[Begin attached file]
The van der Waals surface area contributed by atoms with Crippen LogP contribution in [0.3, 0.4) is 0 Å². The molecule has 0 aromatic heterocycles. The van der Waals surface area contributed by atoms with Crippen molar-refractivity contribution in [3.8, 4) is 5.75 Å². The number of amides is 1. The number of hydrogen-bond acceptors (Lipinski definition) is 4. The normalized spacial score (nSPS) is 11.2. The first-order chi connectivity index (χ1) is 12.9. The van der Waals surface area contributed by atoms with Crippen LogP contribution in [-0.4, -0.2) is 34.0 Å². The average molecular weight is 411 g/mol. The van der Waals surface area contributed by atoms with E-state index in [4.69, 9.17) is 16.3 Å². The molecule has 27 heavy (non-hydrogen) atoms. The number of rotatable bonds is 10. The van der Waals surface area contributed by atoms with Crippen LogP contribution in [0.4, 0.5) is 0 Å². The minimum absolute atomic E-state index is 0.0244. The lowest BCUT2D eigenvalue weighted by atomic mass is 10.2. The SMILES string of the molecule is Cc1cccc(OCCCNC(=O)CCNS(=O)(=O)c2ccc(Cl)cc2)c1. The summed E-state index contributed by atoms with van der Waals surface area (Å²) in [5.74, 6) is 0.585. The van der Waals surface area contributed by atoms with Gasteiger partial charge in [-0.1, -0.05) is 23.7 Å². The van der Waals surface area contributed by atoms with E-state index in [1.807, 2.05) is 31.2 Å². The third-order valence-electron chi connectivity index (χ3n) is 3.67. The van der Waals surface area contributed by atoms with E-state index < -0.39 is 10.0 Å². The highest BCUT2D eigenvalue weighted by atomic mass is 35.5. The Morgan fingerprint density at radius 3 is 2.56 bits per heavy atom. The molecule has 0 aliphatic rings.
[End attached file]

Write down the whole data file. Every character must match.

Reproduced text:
The van der Waals surface area contributed by atoms with Crippen LogP contribution in [0.3, 0.4) is 0 Å². The molecule has 0 aromatic heterocycles. The van der Waals surface area contributed by atoms with Crippen molar-refractivity contribution in [3.8, 4) is 5.75 Å². The number of amides is 1. The number of hydrogen-bond acceptors (Lipinski definition) is 4. The normalized spacial score (nSPS) is 11.2. The first-order chi connectivity index (χ1) is 12.9. The van der Waals surface area contributed by atoms with Crippen LogP contribution in [-0.4, -0.2) is 34.0 Å². The average molecular weight is 411 g/mol. The van der Waals surface area contributed by atoms with E-state index in [4.69, 9.17) is 16.3 Å². The molecule has 27 heavy (non-hydrogen) atoms. The number of rotatable bonds is 10. The van der Waals surface area contributed by atoms with Crippen LogP contribution in [0.4, 0.5) is 0 Å². The minimum absolute atomic E-state index is 0.0244. The lowest BCUT2D eigenvalue weighted by atomic mass is 10.2. The SMILES string of the molecule is Cc1cccc(OCCCNC(=O)CCNS(=O)(=O)c2ccc(Cl)cc2)c1. The summed E-state index contributed by atoms with van der Waals surface area (Å²) in [5.74, 6) is 0.585. The van der Waals surface area contributed by atoms with Gasteiger partial charge in [-0.1, -0.05) is 23.7 Å². The van der Waals surface area contributed by atoms with E-state index in [1.807, 2.05) is 31.2 Å². The third-order valence-electron chi connectivity index (χ3n) is 3.67. The van der Waals surface area contributed by atoms with E-state index < -0.39 is 10.0 Å². The highest BCUT2D eigenvalue weighted by atomic mass is 35.5. The Morgan fingerprint density at radius 3 is 2.56 bits per heavy atom. The molecule has 0 aliphatic rings.